How IoT Sensors Help Ensure Freshness and Quality of Perishables

February 25, 2019

Jim-Anderson  By: Jim Anderson
 Sr. Business Manager, Micros, Security & Software 


When you’re handling long-haul transport of perishable goods, such as produce or medications, you want assurance that the products will arrive at their destination safe to consume. Even though the insides of shipping containers are temperature-controlled, there are enough unknowns during a lengthy ride to cause some uncertainties. The internet of things (IoT), however, is transforming a wide range of industries, and cold-chain logistics is no exception. By enabling continuous monitoring and data logging of key environmental factors, IoT solutions are helping companies identify and address issues affecting their supply chain.

Technologies including IoT sensors and RF chips can help bring greater efficiencies into the cold chain while facilitating better quality and less waste along the way. An emerging solution in this space will be on hand at this year’s embedded world conference in Germany. Axzon, a developer of end-to-end industrial IoT sensing solutions, and Maxim have teamed up to create an ultra-low-power IoT sensor with a secure wireless UHF interface. Axzon is currently working to develop a compact commercial RF tag reader for cold-chain applications based on this solution. Maxim will soon have a reference design available that engineers can use to evaluate these technologies for applications involving tracking of equipment or perishables and their environmental conditions. Meanwhile, both companies plan to demonstrate the technology at embedded world.

Freshness and quality of perishable goods during transport IoT sensing technologies provide companies with another tool to help ensure freshness and quality of perishable goods during transport.

“Through innovation as well as strategic partnerships, we are expanding our reach into markets not well served due to the lack of a comprehensive solution with an acceptable ROI. Our latest collaboration enables our customers to experience greater efficiencies and visibility and better quality control throughout the entire supply chain. Our joint solution allows an unprecedented history of each product at the right cost point, a testament to our vision of connecting everything,” said Shahriar Rokhsaz, CEO and president at Axzon.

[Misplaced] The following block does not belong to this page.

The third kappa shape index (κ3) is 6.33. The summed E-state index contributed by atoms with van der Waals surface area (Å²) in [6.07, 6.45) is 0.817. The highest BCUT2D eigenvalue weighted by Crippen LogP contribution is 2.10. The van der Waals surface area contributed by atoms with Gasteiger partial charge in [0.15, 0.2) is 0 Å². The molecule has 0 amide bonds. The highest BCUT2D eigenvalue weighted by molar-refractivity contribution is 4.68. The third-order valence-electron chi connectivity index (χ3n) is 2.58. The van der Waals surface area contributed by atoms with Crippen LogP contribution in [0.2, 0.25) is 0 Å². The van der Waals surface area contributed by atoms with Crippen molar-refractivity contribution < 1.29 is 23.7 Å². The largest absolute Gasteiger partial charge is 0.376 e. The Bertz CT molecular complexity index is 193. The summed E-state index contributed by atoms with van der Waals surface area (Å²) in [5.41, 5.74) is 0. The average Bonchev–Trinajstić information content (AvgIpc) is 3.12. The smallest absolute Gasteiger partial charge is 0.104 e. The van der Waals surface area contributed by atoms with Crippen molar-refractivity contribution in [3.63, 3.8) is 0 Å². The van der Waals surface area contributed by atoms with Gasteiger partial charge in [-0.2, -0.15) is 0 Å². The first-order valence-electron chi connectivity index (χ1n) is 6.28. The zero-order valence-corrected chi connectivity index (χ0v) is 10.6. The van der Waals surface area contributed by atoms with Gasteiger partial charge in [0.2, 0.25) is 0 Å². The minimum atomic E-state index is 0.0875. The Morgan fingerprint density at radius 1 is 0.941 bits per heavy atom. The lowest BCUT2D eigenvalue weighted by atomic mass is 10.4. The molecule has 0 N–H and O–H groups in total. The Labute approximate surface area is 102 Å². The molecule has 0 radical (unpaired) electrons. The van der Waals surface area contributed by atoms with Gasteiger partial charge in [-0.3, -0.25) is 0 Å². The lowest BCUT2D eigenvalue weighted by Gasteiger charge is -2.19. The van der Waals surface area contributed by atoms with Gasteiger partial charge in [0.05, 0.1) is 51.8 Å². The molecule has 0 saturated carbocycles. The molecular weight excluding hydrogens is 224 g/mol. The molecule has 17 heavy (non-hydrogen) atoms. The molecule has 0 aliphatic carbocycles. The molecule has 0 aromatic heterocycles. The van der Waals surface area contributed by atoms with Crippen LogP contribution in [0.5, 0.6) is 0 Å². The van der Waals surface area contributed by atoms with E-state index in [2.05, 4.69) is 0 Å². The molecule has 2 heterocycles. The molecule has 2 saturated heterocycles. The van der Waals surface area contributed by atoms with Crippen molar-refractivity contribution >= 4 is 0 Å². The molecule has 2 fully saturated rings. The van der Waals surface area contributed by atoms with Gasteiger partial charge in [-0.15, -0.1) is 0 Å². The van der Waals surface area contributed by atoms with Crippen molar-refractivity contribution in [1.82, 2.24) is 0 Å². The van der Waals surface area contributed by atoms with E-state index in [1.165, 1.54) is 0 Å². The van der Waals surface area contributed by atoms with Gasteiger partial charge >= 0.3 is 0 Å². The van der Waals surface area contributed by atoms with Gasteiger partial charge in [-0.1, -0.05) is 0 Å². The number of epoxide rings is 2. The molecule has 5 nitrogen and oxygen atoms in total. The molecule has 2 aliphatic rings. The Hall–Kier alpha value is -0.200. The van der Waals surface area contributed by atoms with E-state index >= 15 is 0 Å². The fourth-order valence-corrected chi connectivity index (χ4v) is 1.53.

The IoT sensing solution consists of Axzon’s Xerxes-I configurable sensor and the MAX32660 ultra-low-power Arm® Cortex®-M4 with floating-point unit (FPU) microcontroller. The Xerxes-I sensor provides an on-chip temperature sensor as well as a front-end that detects moisture. The sensor allows two analog ports to connect external transducers to measure pH, strain, gas concentration, and other physical quantities. The MAX32660 is part of Maxim’s DARWIN Generation U MCU family, ideal for engineers who don’t want to compromise on power, performance, or cost for IoT designs. Devices in this family are built with wearable-grade power technology, a massively scalable memory architecture, and advanced embedded security—all in a tiny form factor. The MAX32660 used in this particular application measures just 1.6mm x 1.6mm. Since the MCU features data logging, trend analysis of sensed data, and various application-specific algorithms, it can extend sensing capabilities.

Because the Xerxes-I sensor is paired with an MCU, it does need to run in battery-powered mode. Since the sensor as well as the MAX32660 are so stingy with power consumption, the sensor can, based on the application, be powered by a small coin-cell battery.

At embedded world, February 26 to 28, Maxim will have demos at EBV’s booth (Stand 3A-229) and at Avnet Silica’s booth (Stand 1-370). Axzon will be in Hall 2, Booth 555. We hope to see you at the show!